Abstract: Background, aim, and scope The Asian Summer Monsoon (ASM) affects ecosystems, biodiversity, and food security of billions of people. In recent decades, ASM strength (as represented by precipitation) has been decreasing, but instrumental measurements span only a short period of time. The initiation and the dynamics of the recent trend are unclear. As a result, the properties of the recent ASM decreasing trend, including whether it is a part of a longer-term trend must be understood. Several forcing factors may affect the strength of the ASM, including solar variability, volcanic eruptions, and anthropogenic aerosols. So how aerosols and the ASM interact will also be examined given that concentration of aerosols in northwest China has been increasing over the past several decades. Materials and methods Here for the first time, we use an ensemble of 10 tree ring-width chronologies from the west-central margin of ASM, to reconstruct detail of monsoonal precipitation variability from July of previous year to June of current year (PJJ) back to 1566 CE. The 10 tree ring-width chronologies are selected on the basis that they are sensitive only to rainfall, providing not only a higher-resolution but also an appropriate and direct proxy of the ASM over reconstruction from previous studies. Results The reconstructed PJJ time series is a proxy for the ASM, measuring the ASM strength over its marginal zone. The reconstruction captures weak/strong ASM events, and it is found that historical severe droughts and locust plague disasters both appear during weak ASM events. Notably, we found an unprecedented 80-year trend of decreasing ASM strength within the context of the 448-year reconstruction, which is contrary to what is expected from greenhouse warming. Comparison of two sets of historical model experiments (10 runs each) with and without increasing anthropogenic aerosols shows that this unprecedented decreasing trend is likely due to increasing anthropogenic aerosols, highlighting that the ASM-weakening effect of increasing anthropogenic sulfate aerosols could more than offset the ASM-enhancing effect of increasing greenhouse gases. Discussion Modeling is the only way to identify likely causes of the decreasing trend, and the results support a mechanism that would otherwise be difficult to measure directly. Our work further confirmed that anthropogenic aerosol’s role in the ASM weakening in a longer period of 1934—2013, compared with previous study which spans 44 years (1958—2001). Besides the increase of sulfate aerosols, other factors, such as PDO and NAO, might have influences on the monsoon weakening, especially during historical periods without anthropogenic aerosols. Conclusions Our reconstruction provides an important time series to study the ASM over the past 448 years. The time series confirms known properties of the ASM (e.g., the 24-year frequency spectrum), reproduces known historical extreme climate events, and offers opportunities to understand less-known events. Further, the reconstruction can contribute to the debate regarding the recent behavior of the ASM and help evaluate the relative importance of anthropogenic radioactive forcing factors. Recommendations and perspectives We expect that the time series will find a wide range of utility for understanding past climate variability and for predicting future climate change.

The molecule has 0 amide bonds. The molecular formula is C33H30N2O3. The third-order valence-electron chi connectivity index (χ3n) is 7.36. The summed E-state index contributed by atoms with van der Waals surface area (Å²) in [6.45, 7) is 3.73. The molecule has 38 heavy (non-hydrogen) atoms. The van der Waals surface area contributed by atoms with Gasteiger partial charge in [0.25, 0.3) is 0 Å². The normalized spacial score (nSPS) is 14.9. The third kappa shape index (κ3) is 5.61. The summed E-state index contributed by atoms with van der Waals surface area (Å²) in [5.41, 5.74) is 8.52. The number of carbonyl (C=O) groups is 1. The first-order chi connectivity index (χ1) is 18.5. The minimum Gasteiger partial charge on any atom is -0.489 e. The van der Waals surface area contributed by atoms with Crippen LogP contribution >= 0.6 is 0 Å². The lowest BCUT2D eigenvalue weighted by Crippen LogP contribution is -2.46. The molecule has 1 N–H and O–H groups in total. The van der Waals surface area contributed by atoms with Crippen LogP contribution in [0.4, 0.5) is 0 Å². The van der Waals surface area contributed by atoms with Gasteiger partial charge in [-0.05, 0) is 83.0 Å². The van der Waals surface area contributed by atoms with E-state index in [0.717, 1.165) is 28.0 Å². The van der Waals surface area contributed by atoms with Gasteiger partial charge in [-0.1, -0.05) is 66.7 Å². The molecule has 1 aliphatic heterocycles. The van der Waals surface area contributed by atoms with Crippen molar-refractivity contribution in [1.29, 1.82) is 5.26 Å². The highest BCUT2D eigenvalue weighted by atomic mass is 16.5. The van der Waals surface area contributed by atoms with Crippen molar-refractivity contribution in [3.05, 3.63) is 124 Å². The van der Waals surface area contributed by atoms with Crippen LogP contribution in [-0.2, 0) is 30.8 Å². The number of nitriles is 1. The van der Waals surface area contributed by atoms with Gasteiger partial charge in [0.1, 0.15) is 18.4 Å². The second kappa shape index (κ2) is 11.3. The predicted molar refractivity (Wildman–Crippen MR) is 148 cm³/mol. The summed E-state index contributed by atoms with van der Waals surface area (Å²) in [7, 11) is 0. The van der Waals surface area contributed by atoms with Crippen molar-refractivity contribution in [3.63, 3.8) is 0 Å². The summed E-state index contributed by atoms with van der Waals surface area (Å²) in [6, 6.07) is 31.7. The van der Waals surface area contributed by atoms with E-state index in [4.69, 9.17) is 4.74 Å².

Keywords: the Asian Summer Monsoon; tree ring; reconstruction; anthropogenic aerosols; ASM decreasing trend